When we were children, most of us were good friends with mystery. The world was full of it and we loved it. Then as we grew older, we slowly accepted the indoctrination that mystery exists only to be solved. For many of us, mystery became an adversary; unknowing became a weakness. The contemplative spiritual life is an ongoing reversal of this adjustment. It is a slow and sometimes painful process of becoming “as little children” again, in which we first make friends with mystery and finally fall in love again with it. And in that love we find an ever increasing freedom to be who we really are in an identity that is continually emerging and never defined. We are freed to join the dance of life in fullness without having a clue about what the steps are. Continue reading “Advent Day 16: Second Sight …”
So let this winter
for the new life
I must call my own.
— David Whyte from The House of Belonging
On the Ridge
We can grow by simply listening,
the way the tree on
that ridge listens its branches
to the sky, the way blood
listens its flow to the site
of a wound, the way you
listen like a basin when
my head so full of grief
can’t look you in the eye. Continue reading “Advent Day 14: Season of Listening …”
Marvelous Truth, confront us
at every turn
in every guise.
― Denise Levertov from A Grateful Heart
We forever drift in and out of the miracle before us. As our eyes dilate and constrict in order to see, we are opened by love, wonder, and truth into the immediacy of all that is incomprehensible, only to wrestle with pain, loss, and obstacles that make us constrict. And during the wrestle, the miracle of life seems out of reach. Though once enduring what we’re given, pain and loss open us further. This is how the human heart sees. Modern culture tells us that we are entitled to a perfect, happy life. Yet if we insist on deifying a painless life free of loss, we will only be battered by the pain and loss we are given and miss the point of the journey. Much as we’d like, we can’t be happy all the time, any more than we can dilate or inhale all the time. We need to dilate and constrict, and inhale and exhale, in order to live. And so, the heart, mind, and soul need to open and close to the entirety of the human experience in order to make sense of things as they move through. Difficult as they are, pain, loss, and obstacles are dynamic forces of life that make us open and close. It is up to us to make sense of our lifelong conversation with them. Continue reading “Advent Day 07: Our Real Work …”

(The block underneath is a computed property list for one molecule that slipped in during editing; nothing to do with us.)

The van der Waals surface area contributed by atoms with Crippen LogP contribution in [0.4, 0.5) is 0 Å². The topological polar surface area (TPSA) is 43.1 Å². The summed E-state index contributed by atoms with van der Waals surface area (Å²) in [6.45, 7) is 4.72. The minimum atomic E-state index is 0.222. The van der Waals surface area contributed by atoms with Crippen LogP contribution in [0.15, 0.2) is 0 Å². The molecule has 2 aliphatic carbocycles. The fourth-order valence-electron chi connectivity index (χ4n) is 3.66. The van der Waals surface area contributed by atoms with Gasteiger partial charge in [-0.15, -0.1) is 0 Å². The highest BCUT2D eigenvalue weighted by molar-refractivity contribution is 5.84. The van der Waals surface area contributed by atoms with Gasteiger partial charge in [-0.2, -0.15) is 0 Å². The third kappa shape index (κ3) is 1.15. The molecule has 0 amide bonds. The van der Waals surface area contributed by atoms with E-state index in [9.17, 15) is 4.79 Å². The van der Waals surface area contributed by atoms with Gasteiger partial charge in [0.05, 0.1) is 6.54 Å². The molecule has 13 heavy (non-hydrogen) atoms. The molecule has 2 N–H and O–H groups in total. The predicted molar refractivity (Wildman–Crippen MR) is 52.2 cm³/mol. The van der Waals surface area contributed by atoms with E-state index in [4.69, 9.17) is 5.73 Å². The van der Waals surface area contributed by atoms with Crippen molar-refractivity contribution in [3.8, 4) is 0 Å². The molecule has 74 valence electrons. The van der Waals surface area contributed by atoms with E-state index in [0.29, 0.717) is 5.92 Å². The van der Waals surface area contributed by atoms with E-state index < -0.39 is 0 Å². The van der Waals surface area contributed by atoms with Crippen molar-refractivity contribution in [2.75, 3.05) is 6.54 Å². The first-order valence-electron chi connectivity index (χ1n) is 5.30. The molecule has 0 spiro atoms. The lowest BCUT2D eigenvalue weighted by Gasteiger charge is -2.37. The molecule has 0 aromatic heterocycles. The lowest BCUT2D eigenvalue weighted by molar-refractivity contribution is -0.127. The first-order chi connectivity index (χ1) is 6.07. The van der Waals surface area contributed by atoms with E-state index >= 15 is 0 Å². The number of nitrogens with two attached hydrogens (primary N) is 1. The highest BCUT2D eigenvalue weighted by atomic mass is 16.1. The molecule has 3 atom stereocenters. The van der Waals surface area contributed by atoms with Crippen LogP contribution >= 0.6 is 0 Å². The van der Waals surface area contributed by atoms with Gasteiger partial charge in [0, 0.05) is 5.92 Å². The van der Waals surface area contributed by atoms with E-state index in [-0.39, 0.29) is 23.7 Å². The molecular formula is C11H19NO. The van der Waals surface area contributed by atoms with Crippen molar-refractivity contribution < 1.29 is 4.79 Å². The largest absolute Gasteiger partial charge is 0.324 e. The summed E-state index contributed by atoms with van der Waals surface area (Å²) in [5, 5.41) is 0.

When you’re like a keg of dynamite just about to go off, patience means just slowing down at that point—just pausing—instead of immediately acting on your usual, habitual response. You refrain from acting, you stop talking to yourself, and then you connect with the soft spot. But at the same time you are completely and totally honest with yourself about what you are feeling. You’re not suppressing anything; patience has nothing to do with suppression. In fact, it has everything to do with a gentle, honest relationship with yourself. If you wait and don’t fuel the rage with your thoughts, you can be very honest about the fact that you long for revenge; nevertheless you keep interrupting the torturous story line and stay with the underlying vulnerability. That frustration, that uneasiness and vulnerability, is nothing solid. And yet it is painful to experience. Still, just wait and be patient with your anguish and with the discomfort of it. This means relaxing with that restless, hot energy—knowing that it’s the only way to find peace for ourselves or the world. Continue reading “Advent Day 05: Practicing Peace In Times of War …”
It’s winter and there is smoke from the fires. The square, lighted windows of houses are fogging over. It is a world of elemental attention, of all things working together, listening to what speaks in the blood. Whichever road I follow, I walk in the land of many gods, and they love and eat one another. Walking, I am listening to a deeper way. Suddenly all my ancestors are behind me. Be still, they say. Watch and listen. You are the result of the love of thousands.
— Linda Hogan from Dwellings
Walk, don’t run.
Walk, don’t run. Continue reading “Advent Day 04: Walk, Don’t Run …”
Christmas is amazing — and radical. It challenges wanderers to let their imaginations run wild. Christmas is an irrational, impossible, paradoxical season the infinite in the finite, God’s light in the gloom of our world, the whole of the universe concentrated in a little baby, the God of The Big Bang and the galaxies appearing in a homeless, working class, and soon-to-be refugee family.
… may you be sensitive to the awe and wonder of the Incarnation. As you experience the many births of Christ in your life and in our world, I pray that you will embody, in the gloom of our time, the wisdom of J.R.R. Tolkien , who wrote that “not all who wander are lost”. Continue reading “Advent Day 02: Not All Who Wander Are Lost …”
A leaf fluttered in through the window this morning, as if supported by the rays of the sun, a bird settled on the fire escape, joy in the task of coffee, joy accompanied me as I walked …
— Anais Nin from The Quotable Anais Nin (Diary 4)
The Place I Want To Get Back To
I go out to the dunes and look
and look and look
into the faces of the flowers;
and then one of them leaned forward Continue reading “Joy Accompanied Me As I Walked (Thanksgiving Meditations and Prayers) …”